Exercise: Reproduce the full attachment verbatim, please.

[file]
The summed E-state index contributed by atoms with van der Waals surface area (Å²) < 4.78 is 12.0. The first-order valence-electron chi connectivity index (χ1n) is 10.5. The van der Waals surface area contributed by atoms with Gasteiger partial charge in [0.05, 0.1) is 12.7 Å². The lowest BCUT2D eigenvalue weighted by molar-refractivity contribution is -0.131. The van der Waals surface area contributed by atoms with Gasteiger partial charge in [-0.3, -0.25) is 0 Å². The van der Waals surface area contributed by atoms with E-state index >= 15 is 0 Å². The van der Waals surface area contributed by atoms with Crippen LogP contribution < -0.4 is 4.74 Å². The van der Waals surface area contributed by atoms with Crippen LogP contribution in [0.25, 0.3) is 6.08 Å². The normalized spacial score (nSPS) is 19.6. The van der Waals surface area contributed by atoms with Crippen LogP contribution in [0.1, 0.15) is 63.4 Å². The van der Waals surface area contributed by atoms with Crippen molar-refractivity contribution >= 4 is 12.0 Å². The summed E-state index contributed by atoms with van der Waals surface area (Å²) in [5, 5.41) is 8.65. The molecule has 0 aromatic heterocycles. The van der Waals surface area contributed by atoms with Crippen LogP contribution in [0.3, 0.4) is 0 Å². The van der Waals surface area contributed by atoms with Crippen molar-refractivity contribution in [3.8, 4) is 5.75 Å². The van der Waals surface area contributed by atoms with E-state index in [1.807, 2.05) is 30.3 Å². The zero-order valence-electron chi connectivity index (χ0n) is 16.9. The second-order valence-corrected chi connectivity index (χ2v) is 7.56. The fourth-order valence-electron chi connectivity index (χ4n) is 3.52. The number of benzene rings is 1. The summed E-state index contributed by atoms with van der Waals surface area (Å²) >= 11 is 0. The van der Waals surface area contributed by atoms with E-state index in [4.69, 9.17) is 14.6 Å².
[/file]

The summed E-state index contributed by atoms with van der Waals surface area (Å²) < 4.78 is 12.0. The first-order valence-electron chi connectivity index (χ1n) is 10.5. The van der Waals surface area contributed by atoms with Gasteiger partial charge in [0.05, 0.1) is 12.7 Å². The lowest BCUT2D eigenvalue weighted by molar-refractivity contribution is -0.131. The van der Waals surface area contributed by atoms with Gasteiger partial charge in [-0.3, -0.25) is 0 Å². The van der Waals surface area contributed by atoms with E-state index >= 15 is 0 Å². The van der Waals surface area contributed by atoms with Crippen LogP contribution < -0.4 is 4.74 Å². The van der Waals surface area contributed by atoms with Crippen LogP contribution in [0.25, 0.3) is 6.08 Å². The normalized spacial score (nSPS) is 19.6. The van der Waals surface area contributed by atoms with Crippen LogP contribution in [0.1, 0.15) is 63.4 Å². The van der Waals surface area contributed by atoms with Crippen molar-refractivity contribution >= 4 is 12.0 Å². The summed E-state index contributed by atoms with van der Waals surface area (Å²) in [5, 5.41) is 8.65. The molecule has 0 aromatic heterocycles. The van der Waals surface area contributed by atoms with Crippen LogP contribution in [0.3, 0.4) is 0 Å². The van der Waals surface area contributed by atoms with Crippen molar-refractivity contribution in [3.8, 4) is 5.75 Å². The van der Waals surface area contributed by atoms with E-state index in [1.807, 2.05) is 30.3 Å². The zero-order valence-electron chi connectivity index (χ0n) is 16.9. The second-order valence-corrected chi connectivity index (χ2v) is 7.56. The fourth-order valence-electron chi connectivity index (χ4n) is 3.52. The number of benzene rings is 1. The summed E-state index contributed by atoms with van der Waals surface area (Å²) >= 11 is 0. The van der Waals surface area contributed by atoms with E-state index in [4.69, 9.17) is 14.6 Å².